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Poll: N.J. Republicans favor Trump over Christie

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Gov. Chris Christie doesn't have a strong support among New Jersey Republican voters.
Gov. Chris Christie doesn't have a strong support among New Jersey Republican voters. - ()

More New Jersey Republicans would rather see businessman Donald Trump secure their party’s presidential nomination than Gov. Chris Christie, according to a new Rutgers-Eagleton Poll released Monday.

With 21 percent support, the poll found that Trump is the leading candidate among Republicans in the Garden State. Christie came in second with just 12 percent.

“Since Trump threw his hat in the ring in June, he has been all over the media and — to perhaps the shock of many — leading both state and nationwide polls,” poll assistant director Ashley Koning said. “So when we ask Republicans in the Garden State to name their top candidate, it is no wonder Trump is at the forefront of their minds. Whether it is because Trump’s name comes up most often in an unprecedentedly large Republican field, or because they share ‘The Donald’s’ views, New Jersey Republicans are looking much like Republicans everywhere — now largely abandoning their own governor for the other ‘tell-it-like-it-is’ candidate from across the river.”

The poll comes just days before the first scheduled Republican primary debate on Thursday. Fox News, which is hosting the forum, has indicated that it will select 10 debate participants based on average of recent national polls.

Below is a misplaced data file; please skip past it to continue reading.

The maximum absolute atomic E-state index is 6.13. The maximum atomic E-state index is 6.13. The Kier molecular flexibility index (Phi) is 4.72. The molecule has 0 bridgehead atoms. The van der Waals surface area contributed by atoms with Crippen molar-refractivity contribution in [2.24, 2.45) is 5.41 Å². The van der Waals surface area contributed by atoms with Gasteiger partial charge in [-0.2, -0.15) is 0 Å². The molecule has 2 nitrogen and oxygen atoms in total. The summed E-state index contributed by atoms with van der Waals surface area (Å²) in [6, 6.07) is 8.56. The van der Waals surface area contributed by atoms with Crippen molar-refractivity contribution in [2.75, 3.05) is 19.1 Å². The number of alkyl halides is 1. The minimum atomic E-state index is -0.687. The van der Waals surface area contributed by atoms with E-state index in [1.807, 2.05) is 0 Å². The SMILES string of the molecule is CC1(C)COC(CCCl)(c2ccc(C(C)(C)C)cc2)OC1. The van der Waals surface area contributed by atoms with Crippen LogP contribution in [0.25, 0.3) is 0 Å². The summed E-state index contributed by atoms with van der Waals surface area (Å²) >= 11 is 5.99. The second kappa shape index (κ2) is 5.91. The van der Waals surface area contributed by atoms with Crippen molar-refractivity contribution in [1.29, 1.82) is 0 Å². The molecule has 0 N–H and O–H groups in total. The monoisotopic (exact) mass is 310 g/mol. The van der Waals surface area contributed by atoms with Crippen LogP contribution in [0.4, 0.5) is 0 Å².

The majority of voters added that they believe it is likely that Christie will make the cut and a third noted that he will be one of the strongest debaters.

However, 70 percent of voters said that Christie would not make a good president and another 55 percent added that he has already missed out on his best opportunity to receive the party’s nod.

“About the only thing New Jersey voters and Gov. Christie agree on is their belief that he will make the Top 10 Thursday night,” Koning said. “New Jerseyans also respect the governor’s ability to hold his own if he does join the debate. But they remain sour about the thought of a ‘President’ Christie and don’t expect him to snag the nomination. Most share the growing belief that Christie missed his change to run for president at the height of his popularity.”


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